Nashville singer/songwriter David Fair is coming to Myrtle Beach this weekend for two shows. Tonight, Friday night, he’s opening for Phil Vassar at Club Boca at Broadway At the Beach (in fact, he’s probably on stage now!); on Saturday, he’ll be at 2001 Nightclub in their intimate Stage room.
David plays a rockin’ guitar, writes some solid lyrics and brings a kick-ass voice to the stage. No surprise, he grew up with music all around him. His dad, Joe Fair, is a respected Nashville singer/songwriter in the Christian music community (Listen to “I Am Certain,” written by Joe Fair, vocals by David Fair). By age 12, David was playing drums in a garage band. Then he joined Tennessee rock group Pieces of Eight, playing clubs and local events. David formed his own band at age 15. Dubbed Walt-Dizzy by David’s father, the group had a southern hard rock sound that helped them land gigs opening for Steppenwolf and headlining local shows throughout the south.
“After that I joined a hard rock metal band called Medicine Mann,” David said in a telephone interview last week. “I fronted them for eight years. We opened for some major acts.”
David is very low key about these major acts, so let me tell you. During his career, he’s opened for Tesla, Craig Morgan, Warrant, Skid Row, Jon Bon Jovi and Richie Sambora, Jewel, Quiet Riot, Big and Rich, Eric Martin and Eric Church. He’s played The Fillmore in San Francisco, the Cannery and the Starwood Amphitheatre in Nashville, and the Bitter End in New York City.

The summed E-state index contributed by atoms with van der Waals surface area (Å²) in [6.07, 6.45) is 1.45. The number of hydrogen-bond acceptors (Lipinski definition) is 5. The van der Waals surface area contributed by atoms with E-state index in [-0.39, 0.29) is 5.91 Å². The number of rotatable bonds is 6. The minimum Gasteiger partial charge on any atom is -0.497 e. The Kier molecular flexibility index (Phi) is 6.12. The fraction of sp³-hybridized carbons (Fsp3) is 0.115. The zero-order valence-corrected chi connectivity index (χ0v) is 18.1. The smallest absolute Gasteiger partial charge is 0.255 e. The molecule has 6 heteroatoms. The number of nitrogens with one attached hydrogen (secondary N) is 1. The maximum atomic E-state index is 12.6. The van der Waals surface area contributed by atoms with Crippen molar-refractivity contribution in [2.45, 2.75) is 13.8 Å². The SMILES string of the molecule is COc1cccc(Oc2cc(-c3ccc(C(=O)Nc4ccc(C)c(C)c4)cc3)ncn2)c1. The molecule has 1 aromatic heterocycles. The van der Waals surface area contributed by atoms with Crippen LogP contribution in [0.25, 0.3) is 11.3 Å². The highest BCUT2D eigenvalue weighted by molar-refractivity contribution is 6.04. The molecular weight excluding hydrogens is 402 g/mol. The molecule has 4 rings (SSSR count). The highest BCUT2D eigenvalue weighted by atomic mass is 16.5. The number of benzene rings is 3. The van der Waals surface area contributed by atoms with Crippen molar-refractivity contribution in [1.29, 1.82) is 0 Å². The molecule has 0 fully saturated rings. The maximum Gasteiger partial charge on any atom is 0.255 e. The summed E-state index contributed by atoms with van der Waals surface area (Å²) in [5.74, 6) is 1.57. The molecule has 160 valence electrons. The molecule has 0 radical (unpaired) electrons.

“It was pretty cool,” David says. “I opened for Tesla at the Warfield in San Francisco … and I played the Fillmore, too, which was great because my dad had played there with the Grateful Dead. I grew up looking at the poster.”
Have you been living in Nashville this whole time, I asked.
“No, I had moved to California in 1999. After I left Medicine Mann, I began to pursue the Americana thing.
“My dad really helped me make connections,” he laughs. “He’s good friends with David Garibaldi, the Tower of Power drummer, who hooked me up with Troy Luckketta, the drummer for Tesla, who wound up producing my first solo CD. Halfway through the album, Tesla went out on the road. That was when I opened for them at the Warfield.”
Returning to Tennessee, David toured with the Mulch Brothers, opening for the group and then playing in the band. He also began work – with the help of CJ Boggs – on a second EP, You Never Know.
“CJ played on my first album and played for Mr. Big, and now he has this engineering gig. We set up a studio in the house, brought in these fabulous players … it was great.”
Players included some of the best session players in Nashville and then some: Troy Luckketta, Tesla’s drummer; Kevin Carlson from Aldo Nova on guitar and keys; bluegrass performer Chris Thile; Bryan House, Sam Bush’s bass player; Bruce Bouton on steel guitar; “Banjo Ben” Clark, who plays with Taylor Swift and the Clark Family; Chris Solberg, Eddie Money guitarist, and N.Y.C.’s Phil Roselle, now part of the Sowing Circle.
David’s favorite writing partner, other than his dad, is music veteran Billy Falcon, who shares songwriter credits on half a dozen Bon Jovi albums and whose tunes have been covered by Stevie Nicks, Cher, Manfred Mann, Sherrie Austin, Meatloaf, Trace Adkins and others.
Based on what I’ve heard, the new CD will be a keeper.
Band members include: David Fair, acoustic lead vocals/guitar/harmonica; Moises Padilla/drums; David Phoenix/bass; Josh Gramling, lead guitar/backing vocals.
David Fair and I share the same hometown. Floral Park, N.Y. I went to school with his Uncle Dave. My older brother was great pals with David’s dad, Joe. Joe played ball on one of my dad’s ball teams, either Little League or Babe Ruth, and my sister is friends with David’s aunt.
Until last week, though, when I got a message on Facebook from David, I didn’t know him and wasn’t familiar with his music. Now I’m a fan.